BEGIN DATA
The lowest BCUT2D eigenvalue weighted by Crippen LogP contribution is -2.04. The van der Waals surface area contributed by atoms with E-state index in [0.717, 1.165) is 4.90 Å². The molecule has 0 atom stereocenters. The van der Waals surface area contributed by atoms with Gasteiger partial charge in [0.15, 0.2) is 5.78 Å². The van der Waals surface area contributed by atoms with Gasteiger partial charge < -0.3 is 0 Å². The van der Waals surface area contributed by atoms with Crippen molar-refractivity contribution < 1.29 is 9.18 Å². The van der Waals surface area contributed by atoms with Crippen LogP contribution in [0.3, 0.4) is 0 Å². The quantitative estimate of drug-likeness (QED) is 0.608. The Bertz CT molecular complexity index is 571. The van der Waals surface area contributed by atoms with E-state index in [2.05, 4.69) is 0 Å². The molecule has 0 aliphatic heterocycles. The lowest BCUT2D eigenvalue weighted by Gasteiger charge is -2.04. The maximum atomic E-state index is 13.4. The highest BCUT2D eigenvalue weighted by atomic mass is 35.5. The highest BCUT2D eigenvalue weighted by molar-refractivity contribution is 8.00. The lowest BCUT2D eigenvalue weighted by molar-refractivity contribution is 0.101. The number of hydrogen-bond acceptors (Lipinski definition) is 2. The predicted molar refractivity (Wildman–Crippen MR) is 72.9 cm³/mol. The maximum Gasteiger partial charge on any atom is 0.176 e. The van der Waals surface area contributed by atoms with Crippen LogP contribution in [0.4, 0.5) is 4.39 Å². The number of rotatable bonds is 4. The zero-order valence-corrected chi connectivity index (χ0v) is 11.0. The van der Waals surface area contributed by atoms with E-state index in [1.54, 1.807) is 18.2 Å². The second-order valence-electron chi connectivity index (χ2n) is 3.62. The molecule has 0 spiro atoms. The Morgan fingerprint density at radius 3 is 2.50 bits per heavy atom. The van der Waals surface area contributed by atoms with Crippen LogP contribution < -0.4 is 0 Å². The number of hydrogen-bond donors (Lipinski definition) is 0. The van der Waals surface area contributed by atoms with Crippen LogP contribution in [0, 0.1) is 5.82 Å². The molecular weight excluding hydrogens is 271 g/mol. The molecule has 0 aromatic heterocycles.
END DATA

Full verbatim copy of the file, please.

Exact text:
The lowest BCUT2D eigenvalue weighted by Crippen LogP contribution is -2.04. The van der Waals surface area contributed by atoms with E-state index in [0.717, 1.165) is 4.90 Å². The molecule has 0 atom stereocenters. The van der Waals surface area contributed by atoms with Gasteiger partial charge in [0.15, 0.2) is 5.78 Å². The van der Waals surface area contributed by atoms with Gasteiger partial charge < -0.3 is 0 Å². The van der Waals surface area contributed by atoms with Crippen molar-refractivity contribution < 1.29 is 9.18 Å². The van der Waals surface area contributed by atoms with Crippen LogP contribution in [0.3, 0.4) is 0 Å². The quantitative estimate of drug-likeness (QED) is 0.608. The Bertz CT molecular complexity index is 571. The van der Waals surface area contributed by atoms with E-state index in [2.05, 4.69) is 0 Å². The molecule has 0 aliphatic heterocycles. The lowest BCUT2D eigenvalue weighted by Gasteiger charge is -2.04. The maximum atomic E-state index is 13.4. The highest BCUT2D eigenvalue weighted by atomic mass is 35.5. The highest BCUT2D eigenvalue weighted by molar-refractivity contribution is 8.00. The lowest BCUT2D eigenvalue weighted by molar-refractivity contribution is 0.101. The number of hydrogen-bond acceptors (Lipinski definition) is 2. The predicted molar refractivity (Wildman–Crippen MR) is 72.9 cm³/mol. The maximum Gasteiger partial charge on any atom is 0.176 e. The van der Waals surface area contributed by atoms with Crippen LogP contribution in [0.4, 0.5) is 4.39 Å². The number of rotatable bonds is 4. The zero-order valence-corrected chi connectivity index (χ0v) is 11.0. The van der Waals surface area contributed by atoms with E-state index in [1.54, 1.807) is 18.2 Å². The second-order valence-electron chi connectivity index (χ2n) is 3.62. The molecule has 0 spiro atoms. The Morgan fingerprint density at radius 3 is 2.50 bits per heavy atom. The van der Waals surface area contributed by atoms with Crippen LogP contribution < -0.4 is 0 Å². The number of hydrogen-bond donors (Lipinski definition) is 0. The van der Waals surface area contributed by atoms with Crippen LogP contribution in [0, 0.1) is 5.82 Å². The molecular weight excluding hydrogens is 271 g/mol. The molecule has 0 aromatic heterocycles.